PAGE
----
Rajasthan is a northwestern state in India that is known for its verdant mountains, ancient temples, wild tigers roaming about inside the Ranthambhor National Park and the mighty Thar Desert. The state’s second most important city is Jodhpur, next only to Jaipur, the state capital. The culture and festivals in Jodhpur are enough to keep locals engaged and tourists from all over the world interested and eager to visit.
There is a lot going on in the historic city of Jodhpur. Locals and visitors talk about several religious events and festivities that make the city burst in music, color and merrymaking. The five most anticipated festivals are the Jodhpur International Desert Kite Festival, Nagaur Fair, Nag Panchami, Nav Sati, and Marwar Festival.
First, what do you do with so much open space and wind around you? Fly a kite. This is what hundreds of people do from all over India and other countries on January 14 every year during the Jodhpur International Desert Kite Festival, also referred to as Makar Sankranti.
This three-day event is a new thing in Jodhpur and it has caught on very quickly. Kite flyers and enthusiasts from the United States, Belgium, England and Hong Kong have participated in the past. It is just so beautiful to see the desert sky come alive with so many colorful and beautifully designed kites.
Second is Nagaur Fair or Cattle Fair, the second largest cattle trading fair in India and which takes place all over the state of Rajasthan in the month of January and February. There’s nothing religious or patriotic about this event but the display of so many animals dressed with garlands and accessories is quite a sight. About 70,000 cows, bullocks, oxen, camels, and horses are traded or sold, along with food, animal accessories and handicrafts.
Meanwhile, a different kind of animal, a much fiercer kind, takes the spotlight during the Nag Panchami, snakes. This festival of snakes that takes place in August and September is popular among tourists and local devotees. Shiva temples are ornately decorated as devotees arrive to offer food and clothing to the serpent king cobra.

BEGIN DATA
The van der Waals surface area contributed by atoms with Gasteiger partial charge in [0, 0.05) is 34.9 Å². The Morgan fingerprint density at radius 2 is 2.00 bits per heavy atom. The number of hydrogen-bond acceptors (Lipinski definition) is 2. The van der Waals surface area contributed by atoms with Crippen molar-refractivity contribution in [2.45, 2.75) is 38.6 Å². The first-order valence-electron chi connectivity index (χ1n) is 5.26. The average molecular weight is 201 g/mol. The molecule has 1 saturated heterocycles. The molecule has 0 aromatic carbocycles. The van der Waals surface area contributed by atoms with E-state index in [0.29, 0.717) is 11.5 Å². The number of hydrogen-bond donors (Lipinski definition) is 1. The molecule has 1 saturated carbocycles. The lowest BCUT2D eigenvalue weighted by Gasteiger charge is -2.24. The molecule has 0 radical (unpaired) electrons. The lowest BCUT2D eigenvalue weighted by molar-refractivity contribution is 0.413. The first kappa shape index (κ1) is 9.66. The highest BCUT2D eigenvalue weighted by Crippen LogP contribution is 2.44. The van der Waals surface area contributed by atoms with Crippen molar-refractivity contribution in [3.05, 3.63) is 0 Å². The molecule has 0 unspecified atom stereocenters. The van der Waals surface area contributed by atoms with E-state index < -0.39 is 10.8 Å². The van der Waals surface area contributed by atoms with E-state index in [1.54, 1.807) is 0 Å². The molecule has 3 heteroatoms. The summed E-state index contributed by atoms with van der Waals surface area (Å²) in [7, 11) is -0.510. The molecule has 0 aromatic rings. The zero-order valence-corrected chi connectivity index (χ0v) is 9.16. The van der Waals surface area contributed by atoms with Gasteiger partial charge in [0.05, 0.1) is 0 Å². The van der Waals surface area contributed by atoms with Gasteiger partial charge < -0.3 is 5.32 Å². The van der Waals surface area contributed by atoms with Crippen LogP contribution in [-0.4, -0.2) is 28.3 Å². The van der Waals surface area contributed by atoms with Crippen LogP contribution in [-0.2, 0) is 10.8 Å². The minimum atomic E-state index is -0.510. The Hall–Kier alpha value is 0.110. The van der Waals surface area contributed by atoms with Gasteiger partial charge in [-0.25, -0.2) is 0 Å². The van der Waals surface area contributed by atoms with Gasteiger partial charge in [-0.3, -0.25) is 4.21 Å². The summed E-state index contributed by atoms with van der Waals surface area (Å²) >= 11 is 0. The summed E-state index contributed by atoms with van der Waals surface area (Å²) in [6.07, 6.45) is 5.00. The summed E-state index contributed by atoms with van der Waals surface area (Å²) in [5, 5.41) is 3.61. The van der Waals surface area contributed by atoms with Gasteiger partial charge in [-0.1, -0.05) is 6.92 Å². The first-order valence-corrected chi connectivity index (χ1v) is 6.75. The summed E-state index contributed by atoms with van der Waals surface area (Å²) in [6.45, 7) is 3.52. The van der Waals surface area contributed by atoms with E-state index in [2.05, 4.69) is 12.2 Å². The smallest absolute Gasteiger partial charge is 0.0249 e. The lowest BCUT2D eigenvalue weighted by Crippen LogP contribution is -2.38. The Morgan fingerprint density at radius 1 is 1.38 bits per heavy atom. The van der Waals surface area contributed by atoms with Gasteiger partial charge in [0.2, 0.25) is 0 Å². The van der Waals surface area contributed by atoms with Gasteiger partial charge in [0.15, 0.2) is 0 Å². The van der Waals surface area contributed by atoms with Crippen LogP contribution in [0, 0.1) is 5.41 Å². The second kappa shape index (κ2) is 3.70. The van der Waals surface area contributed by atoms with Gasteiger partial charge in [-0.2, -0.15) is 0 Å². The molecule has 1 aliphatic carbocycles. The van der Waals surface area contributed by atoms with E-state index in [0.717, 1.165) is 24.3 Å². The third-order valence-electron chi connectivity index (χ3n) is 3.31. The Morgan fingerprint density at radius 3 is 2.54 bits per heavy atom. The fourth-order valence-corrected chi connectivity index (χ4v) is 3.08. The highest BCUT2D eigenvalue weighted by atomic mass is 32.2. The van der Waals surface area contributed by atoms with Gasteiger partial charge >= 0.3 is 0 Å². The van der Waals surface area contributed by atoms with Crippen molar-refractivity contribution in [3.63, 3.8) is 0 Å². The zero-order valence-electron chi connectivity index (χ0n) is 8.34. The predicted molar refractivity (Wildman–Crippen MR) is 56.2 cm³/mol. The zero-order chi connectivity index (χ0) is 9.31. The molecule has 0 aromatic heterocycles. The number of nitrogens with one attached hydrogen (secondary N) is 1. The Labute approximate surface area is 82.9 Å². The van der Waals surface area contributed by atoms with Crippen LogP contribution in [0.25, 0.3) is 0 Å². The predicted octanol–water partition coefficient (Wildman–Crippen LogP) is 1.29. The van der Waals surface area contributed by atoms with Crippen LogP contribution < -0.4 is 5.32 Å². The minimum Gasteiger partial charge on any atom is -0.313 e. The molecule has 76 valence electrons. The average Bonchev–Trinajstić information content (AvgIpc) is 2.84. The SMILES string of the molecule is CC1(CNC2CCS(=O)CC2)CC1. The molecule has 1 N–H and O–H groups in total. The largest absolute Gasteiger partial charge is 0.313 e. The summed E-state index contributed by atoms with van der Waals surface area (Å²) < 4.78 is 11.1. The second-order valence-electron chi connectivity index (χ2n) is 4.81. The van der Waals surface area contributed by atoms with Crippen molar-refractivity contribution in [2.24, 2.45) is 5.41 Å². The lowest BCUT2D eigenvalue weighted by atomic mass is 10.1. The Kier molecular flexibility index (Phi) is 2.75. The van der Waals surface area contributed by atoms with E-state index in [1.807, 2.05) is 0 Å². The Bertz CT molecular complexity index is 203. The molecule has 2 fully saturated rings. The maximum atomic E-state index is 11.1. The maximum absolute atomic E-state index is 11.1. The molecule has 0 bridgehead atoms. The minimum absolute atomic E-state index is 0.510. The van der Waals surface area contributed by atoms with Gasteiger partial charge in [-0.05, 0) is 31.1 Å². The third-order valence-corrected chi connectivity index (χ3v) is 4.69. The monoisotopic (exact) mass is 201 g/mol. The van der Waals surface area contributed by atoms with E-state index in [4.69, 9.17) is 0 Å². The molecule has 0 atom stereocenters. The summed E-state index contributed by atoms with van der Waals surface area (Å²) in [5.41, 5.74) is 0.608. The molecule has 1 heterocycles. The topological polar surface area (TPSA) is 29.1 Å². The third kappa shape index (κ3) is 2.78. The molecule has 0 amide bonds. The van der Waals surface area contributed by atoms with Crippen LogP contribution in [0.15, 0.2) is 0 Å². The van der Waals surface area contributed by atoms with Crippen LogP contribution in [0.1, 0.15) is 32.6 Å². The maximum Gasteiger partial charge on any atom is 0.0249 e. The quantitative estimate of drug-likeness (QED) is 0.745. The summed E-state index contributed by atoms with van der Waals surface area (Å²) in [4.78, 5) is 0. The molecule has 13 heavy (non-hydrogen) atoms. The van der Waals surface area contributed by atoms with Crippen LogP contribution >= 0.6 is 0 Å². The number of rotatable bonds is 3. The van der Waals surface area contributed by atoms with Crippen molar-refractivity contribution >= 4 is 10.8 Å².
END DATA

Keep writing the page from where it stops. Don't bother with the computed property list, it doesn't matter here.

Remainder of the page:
The fourth festival, Nav Sati, is a fair dedicated primarily for women. Taking place in March or April, Jodhpur folks-women bathe early in the Banganga River, wear brightly colored clothes, pray to Gauri (the goddess of devotion and love), sing, dance, and exchange sweets. They do these ceremoniously in honor of the goddess and in memory of nine women who performed here an ancient custom of sacrificing oneself for the sake of their husbands.
Finally, the most anticipated event is the Marwar Festival; this is when the party really begins. It is a two-day celebration of fun, dancing, music, shows, and feasting in honor of Jodhpur’s past heroes and rulers. The festival is talked about not only in the state of Rajasthan but also all over the country.
Formerly called Maand Festival, Marwar takes place in the month of Ashwin during the Sharad Poornima full moon, which is sometime between September and October. Locals and visitors gather to watch folk dancers and singers perform traditional shows and lively entertainment about the city’s history, past wars and fallen heroes. This is total immersion for any visiting foreigner who wants to know more about the Rajasthani culture.
What’s so amazing about Marwar is that it is held in spectacular city venues. These places include the Mehrangarh Fort, Umaid Bhawan Palace and Mandore. These are the leading tourist destinations in Jodhpur and to use them as venues to highlight the culture and festivals in Jodhpur is a very strategic.